Hemley says Inbop also does a significant amount of business with its custom made sandals. For flip-flops featuring a company's art or logo on the strap or back of the sole, 100 pairs of flats go for $4.82 a pair ($5.90 per pair for wedges, down from $6.61 per pair), with various pricing schemes going up to 400 pairs at $4.14 per pair for flats, or $5.30 per pair (down from $5.71 per pair) for wedges. Shipping from Florida within 30 days, custom orders have a minimum requirement of 100 pairs. Even though sandals are obviously most closely associated with the warmer months, Hemley says, "We have new styles coming in all the time, and we really sell our product year round."

Meanwhile, owner Brian Pang says that business at Califootwear ( was definitely down during the economic crisis, but adds, "It's starting to pick up from last fall. The economic outlook has been better for this spring, but our business is still not as good as it was before the recession hit." Nevertheless, he says Califootwear's best selling item remains its "Brenda" shoe styled sandal, which sells for $12.50 a pair, 18 pairs to a box, in a variety of colors. "They have a special mold and cushion that make them extra comfortable to wear," Pang says. "They've always been a very strong item for us."

Califootwear also does well with its men's dress shoes, taking advantage of what Pang sees as a "renewed interest" in retro styles. Available in a number of styles and in black or brown, these shoes are priced at $13 a pair, 12 pairs to a box. The company's line of casual men's shoes, which range from the sneaker-ish ($32.50 per pair, 12 pairs per box) to loafers ($13 per pair, 12 pairs per box), faux leather work shoes ($13 per pair, 12 pairs per box), and work boots ($30 per pair, 12 pairs per box) have also been selling steadily, Pang says.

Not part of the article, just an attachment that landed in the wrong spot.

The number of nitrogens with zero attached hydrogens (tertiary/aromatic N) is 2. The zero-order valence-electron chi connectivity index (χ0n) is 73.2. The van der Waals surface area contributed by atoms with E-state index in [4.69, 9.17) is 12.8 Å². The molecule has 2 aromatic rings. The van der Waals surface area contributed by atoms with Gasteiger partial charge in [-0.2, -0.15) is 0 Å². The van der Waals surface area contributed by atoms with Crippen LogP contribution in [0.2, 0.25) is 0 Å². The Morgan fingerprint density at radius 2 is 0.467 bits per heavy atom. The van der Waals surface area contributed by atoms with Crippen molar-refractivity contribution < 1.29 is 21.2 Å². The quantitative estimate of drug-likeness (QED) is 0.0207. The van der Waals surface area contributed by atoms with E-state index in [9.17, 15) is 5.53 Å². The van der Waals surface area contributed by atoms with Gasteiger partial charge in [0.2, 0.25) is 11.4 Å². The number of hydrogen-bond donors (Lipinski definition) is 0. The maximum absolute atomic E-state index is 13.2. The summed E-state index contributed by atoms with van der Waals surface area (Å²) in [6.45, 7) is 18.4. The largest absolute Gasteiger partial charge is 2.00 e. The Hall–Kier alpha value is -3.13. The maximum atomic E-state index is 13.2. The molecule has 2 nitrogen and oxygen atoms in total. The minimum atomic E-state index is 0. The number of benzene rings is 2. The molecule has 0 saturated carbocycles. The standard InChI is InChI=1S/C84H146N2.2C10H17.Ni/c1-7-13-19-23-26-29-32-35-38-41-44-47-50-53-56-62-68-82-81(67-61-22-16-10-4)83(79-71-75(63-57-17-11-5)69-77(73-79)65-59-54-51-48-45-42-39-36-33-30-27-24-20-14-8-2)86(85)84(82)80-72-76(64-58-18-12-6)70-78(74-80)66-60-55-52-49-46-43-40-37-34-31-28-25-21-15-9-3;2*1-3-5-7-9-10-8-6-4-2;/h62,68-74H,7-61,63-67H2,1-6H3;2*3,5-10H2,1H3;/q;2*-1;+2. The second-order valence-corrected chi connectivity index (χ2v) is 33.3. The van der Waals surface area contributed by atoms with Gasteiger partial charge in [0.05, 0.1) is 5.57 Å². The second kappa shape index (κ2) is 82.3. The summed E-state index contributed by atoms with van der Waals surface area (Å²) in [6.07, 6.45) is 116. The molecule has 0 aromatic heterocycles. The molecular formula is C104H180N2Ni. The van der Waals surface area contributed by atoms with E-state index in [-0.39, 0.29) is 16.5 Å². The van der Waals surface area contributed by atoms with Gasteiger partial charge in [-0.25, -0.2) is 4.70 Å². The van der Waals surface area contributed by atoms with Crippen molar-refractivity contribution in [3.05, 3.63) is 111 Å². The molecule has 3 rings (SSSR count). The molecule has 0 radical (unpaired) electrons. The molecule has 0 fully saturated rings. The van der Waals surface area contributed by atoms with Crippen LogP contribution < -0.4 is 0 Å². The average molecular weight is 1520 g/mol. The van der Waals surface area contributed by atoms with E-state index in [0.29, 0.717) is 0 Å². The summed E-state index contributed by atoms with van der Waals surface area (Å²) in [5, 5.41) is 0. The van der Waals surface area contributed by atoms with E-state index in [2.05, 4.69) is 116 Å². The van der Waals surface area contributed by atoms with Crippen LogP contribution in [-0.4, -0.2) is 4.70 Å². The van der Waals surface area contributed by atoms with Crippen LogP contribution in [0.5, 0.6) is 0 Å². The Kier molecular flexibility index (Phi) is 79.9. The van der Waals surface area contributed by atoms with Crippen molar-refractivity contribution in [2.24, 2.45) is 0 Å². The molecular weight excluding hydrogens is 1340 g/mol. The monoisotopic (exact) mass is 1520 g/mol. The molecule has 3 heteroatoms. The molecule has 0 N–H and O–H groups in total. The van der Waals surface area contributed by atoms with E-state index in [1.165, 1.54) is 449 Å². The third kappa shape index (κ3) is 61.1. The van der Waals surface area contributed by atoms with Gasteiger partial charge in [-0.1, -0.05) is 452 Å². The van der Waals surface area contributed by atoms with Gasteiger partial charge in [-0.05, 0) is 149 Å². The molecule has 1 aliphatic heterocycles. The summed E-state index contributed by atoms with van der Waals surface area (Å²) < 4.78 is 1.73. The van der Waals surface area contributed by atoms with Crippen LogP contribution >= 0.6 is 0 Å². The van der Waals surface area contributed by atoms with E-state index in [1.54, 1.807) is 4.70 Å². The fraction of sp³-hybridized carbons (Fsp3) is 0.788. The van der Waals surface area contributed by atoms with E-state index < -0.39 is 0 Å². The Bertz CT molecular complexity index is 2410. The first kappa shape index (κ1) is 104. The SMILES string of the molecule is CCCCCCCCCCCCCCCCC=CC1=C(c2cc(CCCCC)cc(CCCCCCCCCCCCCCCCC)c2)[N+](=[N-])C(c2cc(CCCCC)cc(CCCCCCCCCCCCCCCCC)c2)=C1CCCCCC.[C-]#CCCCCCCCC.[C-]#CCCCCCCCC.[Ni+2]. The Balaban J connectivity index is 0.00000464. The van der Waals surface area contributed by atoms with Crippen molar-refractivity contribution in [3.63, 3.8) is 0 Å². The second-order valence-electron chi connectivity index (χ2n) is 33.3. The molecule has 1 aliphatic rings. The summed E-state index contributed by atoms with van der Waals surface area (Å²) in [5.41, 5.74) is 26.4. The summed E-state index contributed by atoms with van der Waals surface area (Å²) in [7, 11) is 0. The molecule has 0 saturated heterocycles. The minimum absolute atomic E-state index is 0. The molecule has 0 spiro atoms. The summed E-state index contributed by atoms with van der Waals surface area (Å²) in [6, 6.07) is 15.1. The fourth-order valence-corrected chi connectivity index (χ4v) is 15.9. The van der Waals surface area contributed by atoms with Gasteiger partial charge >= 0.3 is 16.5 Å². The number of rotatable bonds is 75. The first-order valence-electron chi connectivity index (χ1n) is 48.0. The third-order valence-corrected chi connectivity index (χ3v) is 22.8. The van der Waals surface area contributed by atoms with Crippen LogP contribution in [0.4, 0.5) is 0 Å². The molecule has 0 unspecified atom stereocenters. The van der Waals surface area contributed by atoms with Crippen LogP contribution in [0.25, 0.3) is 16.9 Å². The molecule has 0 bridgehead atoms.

Although Califootwear's website features a "Kids" tab, it currently directs to a "No products matching the selection" page. "We're in the process of adding kids' shoes on a makeup basis," Pang explains. "If and when we get more inquiries, we'll add inventory. It's really a very niche market at the moment."

And niche markets may still not be the place to be, at least according to James Le, spokesman for Magic Lace (, which as its web address indicates, specializes in shoelaces. "We're not doing too well right now," Le says. "The economy has hit us particularly hard, and there doesn't seem to be any potential at the moment for things getting back to where they were."

The store's line of "magic" shoelaces, which range from squiggly laces to those with flowers or other designs, run $2.99 to $3.99 per pair; its "regular" shoelaces are mostly standard laces at $1.99 per pair, but also include a glow-in-the-dark line that goes for $4.99 per pair. Magic Lace also offers a line of heat transfer laces, featuring smiley faces, peace signs, butterflies and the like, running the length of the laces, priced at $4.99 per pair and available in 3/8 inch or 9/16 inch lengths.

The following were interviewed:
Maurice Williams, Owner
909 Martin Luther King Blvd.
Wauchula, FL 33873
Tel.: 863-399-8238

Ricky Young, President
Wholesale Athletic Shoes Inc.
375 Mustang Drive
Russellville, AL 35654
Tel.: 256-332-5770
Fax: 256-331-9986

Larissa Hemley, Vice President
Inbop Flip-Flops Inc.
5519 Forest Hills Lane
Milton, FL 32570
Tel.: 850-626-0143
Fax: 630-839-0350

Brian Pang, Owner
10122 Rush Street
South El Monte, CA 91733
Tel.: 909-979-2012
Fax: 909-979-2048

James Le, Spokesman
Magic Lace
9804 Alburtis Ave.
Santa Fe Springs, CA 90670
Tel.: 562-654-1600
Fax: 562-654-1650

Topic: Product Trends

Related Articles: shoes  footwear 

Article ID: 1330

Printer Friendly

Entire contents ©2024, Sumner Communications, Inc. (203) 748-2050. All rights reserved. No part of this service may be reproduced in any form without the express written permission of Sumner Communications, Inc. except that an individual may download and/or forward articles via e-mail to a reasonable number of recipients for personal, non-commercial purposes.